It’s as if the Muslim Brotherhood’s website hadn’t heard about the court ruling, even though Egypt’s newspapers loudly announced the decision to ban the movement’s activities and have its property managed by a special committee of ministers. That’s because “the perpetrators of the coup,” as the Brotherhood’s leaders call the army and the liberal movements, lack the authority to make such a decision. Their regime is illegal, so their decisions are to be ignored.
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It’s still unclear whether the Brothers intend to appeal the ruling by the Court for Urgent Matters to the Constitutional Court and what would come of the appeal. In any case, that legal avenue, proposed by a leftist party, has become unnecessary in light of the all-out attack on the Brotherhood. The arrests of the movement’s leaders, including its supreme leader Mohammed Badie and his deputy Khairat el-Shater, and the arrests of thousands of activists prevent the movement from managing its political and financial affairs and coordinating the struggle against the regime.
But even if the court’s decision is declared final, the movement isn’t outlawed, just its activities. Its activists can therefore run for parliament and even for the presidency as independent candidates, as they did for decades.
The main concern is that the court’s decision could drive the organization underground, where it would set up secret cells that could resort to terror. The army sees the Brotherhood as a terror group that engaged in illegal acts harming state security, but as long as the regime doesn’t define the movement as a terror organization – as certain liberal parties are demanding – there’s still a narrow opening for dialogue.
Meanwhile, without a chance of gaining political influence, with its assets in Egypt beyond its control, its fund-raising and organizational abilities could collapse or at least badly erode. The movement has money and assets estimated in the billions outside Egypt, some in the Gulf states and some in Europe. These funds could bolster its propaganda work abroad and provide partial funding for underground activities at home.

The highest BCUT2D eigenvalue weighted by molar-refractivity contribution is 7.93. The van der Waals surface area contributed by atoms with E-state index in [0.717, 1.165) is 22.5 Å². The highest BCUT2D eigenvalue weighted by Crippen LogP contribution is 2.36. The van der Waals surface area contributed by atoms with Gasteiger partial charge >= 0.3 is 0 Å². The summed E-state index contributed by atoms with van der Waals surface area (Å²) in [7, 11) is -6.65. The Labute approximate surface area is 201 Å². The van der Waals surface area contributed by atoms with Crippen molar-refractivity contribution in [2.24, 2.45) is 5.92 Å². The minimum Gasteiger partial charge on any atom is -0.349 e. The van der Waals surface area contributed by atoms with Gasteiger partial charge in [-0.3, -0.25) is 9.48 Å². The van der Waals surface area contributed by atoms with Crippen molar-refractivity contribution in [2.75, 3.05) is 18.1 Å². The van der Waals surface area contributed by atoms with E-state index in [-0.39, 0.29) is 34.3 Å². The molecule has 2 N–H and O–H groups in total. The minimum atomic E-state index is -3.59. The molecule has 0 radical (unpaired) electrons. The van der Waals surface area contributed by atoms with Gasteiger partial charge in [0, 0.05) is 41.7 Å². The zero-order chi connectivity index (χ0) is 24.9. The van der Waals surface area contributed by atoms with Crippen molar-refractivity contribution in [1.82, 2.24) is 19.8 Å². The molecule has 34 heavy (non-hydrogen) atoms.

The ban on the movement’s activities and the takeover of its assets are nothing new. Since 1954, when the Brotherhood was permanently outlawed (until then it had been temporarily outlawed), the group has had its ups and downs with the various regimes. In fact, all of Egypt’s presidents from Gamal Abdel Nasser to Hosni Mubarak began their careers with cooperation attempts with the Brotherhood, attempts that quickly turned into violent struggles.
These struggles didn’t curb the Brotherhood’s political power, which reached its height in 2005 when the group won 88 seats in parliament. Six years later the group became a victory symbol of the revolution when it won legal status and later gained sway in parliament and the presidency.
Now, too, the Brotherhood has no intention of ignoring the street or the political arena. But opposition is burgeoning in this arena not only from the protest movements that failed to gain power, but within the Brotherhood as well. The “Brotherhood youth,” amorphous groups that do their work on social media, are presenting themselves as the movement’s new leaders, espousing a message of reconciliation and a willingness to negotiate with the regime.